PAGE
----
- Secondly, shielding gas stored in a high-pressure cylinder is passed through a regulator to reduce its pressure and then sent through a gas diffuser and out through the nozzle.
- Thirdly, the welding current is switched on from the machine.
Here’s a quick overview of the purpose each action serves.
The Wire Electrode
When a MIG welder is activated, an electric arc forms between the wire electrode and the metal you’re working on, which we’ll refer to as the work piece. The electric charge creates a short circuit between electrode wire and work piece, causing both metals to heat up beyond their respective melting points. They melt together into the weld pool, coalesce, and then solidify into a single piece.
The metal from the electrode is known as the filler material, while the metal from the work piece is dubbed the base metal.
Because the electrode is slowly used up as you weld, MIG welding is said to use a ‘consumable electrode’. To better understand the term, it’s helpful to consider TIG (Tungsten Inert Gas) welding. A tungsten electrode with an extremely high melting point is used. The tungsten sits in the gun much like the wire of a MIG welder, and it also becomes extremely hot. However, it never melts to become part of the weld pool – as such, it’s a non-consumable electrode.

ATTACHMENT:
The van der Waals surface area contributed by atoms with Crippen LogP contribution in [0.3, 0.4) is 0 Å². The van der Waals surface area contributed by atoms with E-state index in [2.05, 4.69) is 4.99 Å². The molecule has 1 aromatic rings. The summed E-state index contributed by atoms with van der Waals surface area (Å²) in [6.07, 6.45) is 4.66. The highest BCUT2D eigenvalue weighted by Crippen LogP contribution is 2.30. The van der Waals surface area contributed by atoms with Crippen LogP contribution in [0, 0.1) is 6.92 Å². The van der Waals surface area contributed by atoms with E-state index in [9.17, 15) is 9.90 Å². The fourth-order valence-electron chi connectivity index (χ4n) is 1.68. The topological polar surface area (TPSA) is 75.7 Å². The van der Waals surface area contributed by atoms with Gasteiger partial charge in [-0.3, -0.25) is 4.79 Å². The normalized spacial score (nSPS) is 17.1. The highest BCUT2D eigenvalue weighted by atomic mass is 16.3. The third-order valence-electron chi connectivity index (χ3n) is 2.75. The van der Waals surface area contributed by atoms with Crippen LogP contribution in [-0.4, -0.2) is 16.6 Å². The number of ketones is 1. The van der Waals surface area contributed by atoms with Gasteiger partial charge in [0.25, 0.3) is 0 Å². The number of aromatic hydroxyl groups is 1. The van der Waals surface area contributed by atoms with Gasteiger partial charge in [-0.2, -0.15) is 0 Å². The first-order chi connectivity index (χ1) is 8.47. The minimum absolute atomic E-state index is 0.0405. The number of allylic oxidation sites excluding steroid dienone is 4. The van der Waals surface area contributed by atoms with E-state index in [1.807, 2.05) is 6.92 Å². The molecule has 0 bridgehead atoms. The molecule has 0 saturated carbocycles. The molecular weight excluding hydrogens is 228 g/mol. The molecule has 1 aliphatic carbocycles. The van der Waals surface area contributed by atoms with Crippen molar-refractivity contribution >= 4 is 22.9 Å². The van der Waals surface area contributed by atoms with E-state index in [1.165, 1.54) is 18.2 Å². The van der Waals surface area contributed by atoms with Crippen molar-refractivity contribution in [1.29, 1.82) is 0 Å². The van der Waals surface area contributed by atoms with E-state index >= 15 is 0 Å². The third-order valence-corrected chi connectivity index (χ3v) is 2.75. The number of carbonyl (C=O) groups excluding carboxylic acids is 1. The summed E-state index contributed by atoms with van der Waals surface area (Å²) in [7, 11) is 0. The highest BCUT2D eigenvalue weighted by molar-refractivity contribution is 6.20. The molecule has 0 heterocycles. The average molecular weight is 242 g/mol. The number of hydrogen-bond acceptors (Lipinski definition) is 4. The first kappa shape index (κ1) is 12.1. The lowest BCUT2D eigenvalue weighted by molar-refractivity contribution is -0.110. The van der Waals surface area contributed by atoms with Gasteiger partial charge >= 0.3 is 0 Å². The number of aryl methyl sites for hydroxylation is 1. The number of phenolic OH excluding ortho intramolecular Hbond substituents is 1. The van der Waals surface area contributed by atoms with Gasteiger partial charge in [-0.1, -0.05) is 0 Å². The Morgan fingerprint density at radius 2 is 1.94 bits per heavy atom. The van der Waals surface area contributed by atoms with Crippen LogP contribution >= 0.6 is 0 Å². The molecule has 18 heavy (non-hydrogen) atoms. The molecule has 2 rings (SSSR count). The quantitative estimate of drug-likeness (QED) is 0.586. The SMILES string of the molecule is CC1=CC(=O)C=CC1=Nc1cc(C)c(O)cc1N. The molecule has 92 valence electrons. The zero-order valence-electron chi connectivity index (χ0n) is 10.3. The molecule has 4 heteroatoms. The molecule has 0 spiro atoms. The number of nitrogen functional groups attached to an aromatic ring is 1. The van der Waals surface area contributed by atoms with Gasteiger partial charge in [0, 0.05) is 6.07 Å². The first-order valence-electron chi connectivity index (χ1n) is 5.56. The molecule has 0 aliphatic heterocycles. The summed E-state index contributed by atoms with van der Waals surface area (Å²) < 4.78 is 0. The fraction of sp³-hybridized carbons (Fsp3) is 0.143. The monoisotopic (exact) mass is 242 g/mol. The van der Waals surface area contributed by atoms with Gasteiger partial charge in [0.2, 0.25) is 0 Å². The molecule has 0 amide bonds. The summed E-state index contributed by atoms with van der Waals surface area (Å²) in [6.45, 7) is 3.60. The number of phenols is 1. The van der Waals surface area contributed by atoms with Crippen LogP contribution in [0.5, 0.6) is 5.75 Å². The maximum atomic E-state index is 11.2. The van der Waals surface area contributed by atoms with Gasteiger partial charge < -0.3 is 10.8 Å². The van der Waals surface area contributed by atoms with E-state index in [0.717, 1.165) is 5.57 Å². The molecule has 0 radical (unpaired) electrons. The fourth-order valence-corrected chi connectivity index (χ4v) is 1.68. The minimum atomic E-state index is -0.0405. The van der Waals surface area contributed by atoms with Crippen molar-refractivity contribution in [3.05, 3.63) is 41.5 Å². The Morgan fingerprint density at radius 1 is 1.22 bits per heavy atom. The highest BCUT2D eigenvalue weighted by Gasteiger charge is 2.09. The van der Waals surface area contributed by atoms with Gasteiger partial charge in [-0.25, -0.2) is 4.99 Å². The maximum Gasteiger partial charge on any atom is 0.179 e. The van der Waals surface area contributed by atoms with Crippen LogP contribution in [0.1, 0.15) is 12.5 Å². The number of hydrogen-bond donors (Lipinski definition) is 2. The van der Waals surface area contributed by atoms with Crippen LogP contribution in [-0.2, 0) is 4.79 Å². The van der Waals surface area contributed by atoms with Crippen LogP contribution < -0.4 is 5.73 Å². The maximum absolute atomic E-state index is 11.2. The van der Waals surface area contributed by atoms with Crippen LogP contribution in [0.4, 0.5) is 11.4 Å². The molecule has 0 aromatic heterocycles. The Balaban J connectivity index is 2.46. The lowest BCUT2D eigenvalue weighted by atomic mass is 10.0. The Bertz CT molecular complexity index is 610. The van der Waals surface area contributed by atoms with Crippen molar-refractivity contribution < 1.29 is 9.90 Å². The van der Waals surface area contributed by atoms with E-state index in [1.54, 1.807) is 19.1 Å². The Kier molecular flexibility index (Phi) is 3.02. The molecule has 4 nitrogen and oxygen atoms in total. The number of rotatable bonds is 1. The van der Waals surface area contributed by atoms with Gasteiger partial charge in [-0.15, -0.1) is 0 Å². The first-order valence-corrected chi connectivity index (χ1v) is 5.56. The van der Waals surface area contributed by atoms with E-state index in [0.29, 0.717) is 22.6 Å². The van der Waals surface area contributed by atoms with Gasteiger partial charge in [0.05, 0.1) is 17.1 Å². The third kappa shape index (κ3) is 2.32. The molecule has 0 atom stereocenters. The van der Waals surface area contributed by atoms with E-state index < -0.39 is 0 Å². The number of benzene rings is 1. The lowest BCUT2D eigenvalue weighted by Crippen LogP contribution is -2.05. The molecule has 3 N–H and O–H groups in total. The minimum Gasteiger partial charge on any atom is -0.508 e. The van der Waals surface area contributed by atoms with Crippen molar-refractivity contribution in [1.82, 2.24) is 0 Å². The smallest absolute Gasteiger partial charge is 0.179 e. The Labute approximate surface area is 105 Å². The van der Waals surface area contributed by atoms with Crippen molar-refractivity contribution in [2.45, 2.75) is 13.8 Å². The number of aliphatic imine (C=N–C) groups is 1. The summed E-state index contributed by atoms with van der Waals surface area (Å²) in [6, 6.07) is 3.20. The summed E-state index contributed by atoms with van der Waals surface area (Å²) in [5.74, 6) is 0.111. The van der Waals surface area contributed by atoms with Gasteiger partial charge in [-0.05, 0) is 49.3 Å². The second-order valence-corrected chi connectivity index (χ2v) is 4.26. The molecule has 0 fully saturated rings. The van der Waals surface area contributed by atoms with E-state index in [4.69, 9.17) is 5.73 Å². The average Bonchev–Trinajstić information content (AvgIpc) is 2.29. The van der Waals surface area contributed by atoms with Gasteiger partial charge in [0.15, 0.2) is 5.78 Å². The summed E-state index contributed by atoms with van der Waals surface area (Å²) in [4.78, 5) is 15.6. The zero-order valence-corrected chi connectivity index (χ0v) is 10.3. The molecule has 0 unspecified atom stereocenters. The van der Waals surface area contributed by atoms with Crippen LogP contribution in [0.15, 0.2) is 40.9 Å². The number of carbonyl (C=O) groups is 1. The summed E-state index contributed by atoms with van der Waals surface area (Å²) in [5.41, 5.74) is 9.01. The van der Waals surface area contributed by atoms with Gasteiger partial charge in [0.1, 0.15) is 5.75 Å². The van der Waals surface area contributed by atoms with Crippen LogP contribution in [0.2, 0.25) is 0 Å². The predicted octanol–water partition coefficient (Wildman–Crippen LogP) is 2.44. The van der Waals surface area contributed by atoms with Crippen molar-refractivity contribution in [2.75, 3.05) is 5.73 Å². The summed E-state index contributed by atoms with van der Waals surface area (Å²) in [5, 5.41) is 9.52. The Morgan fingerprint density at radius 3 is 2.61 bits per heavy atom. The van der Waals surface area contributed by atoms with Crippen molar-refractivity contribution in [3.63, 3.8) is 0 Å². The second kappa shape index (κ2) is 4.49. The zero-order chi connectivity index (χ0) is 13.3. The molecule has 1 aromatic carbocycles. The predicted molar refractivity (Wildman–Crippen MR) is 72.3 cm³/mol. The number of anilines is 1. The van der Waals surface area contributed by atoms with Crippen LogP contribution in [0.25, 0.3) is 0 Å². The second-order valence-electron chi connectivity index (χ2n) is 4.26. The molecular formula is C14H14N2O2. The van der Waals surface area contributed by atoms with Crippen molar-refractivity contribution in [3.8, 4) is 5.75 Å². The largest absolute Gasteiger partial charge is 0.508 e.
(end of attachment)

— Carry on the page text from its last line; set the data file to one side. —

The Shielding Gas
9 times out of 10, a MIG welder’s shielding gas is composed of argon and carbon dioxide, and its purpose is simply to protect the weld pool from contamination. Without it, the molten metal would react with oxygen, water vapour, and other elements in the atmosphere, resulting in a poor bond.
The Welding Current
Your MIG welder’s trigger is merely an on-off switch – you’ll find all the machine controls on the machine itself, including wire speed, polarity, and, most importantly, voltage.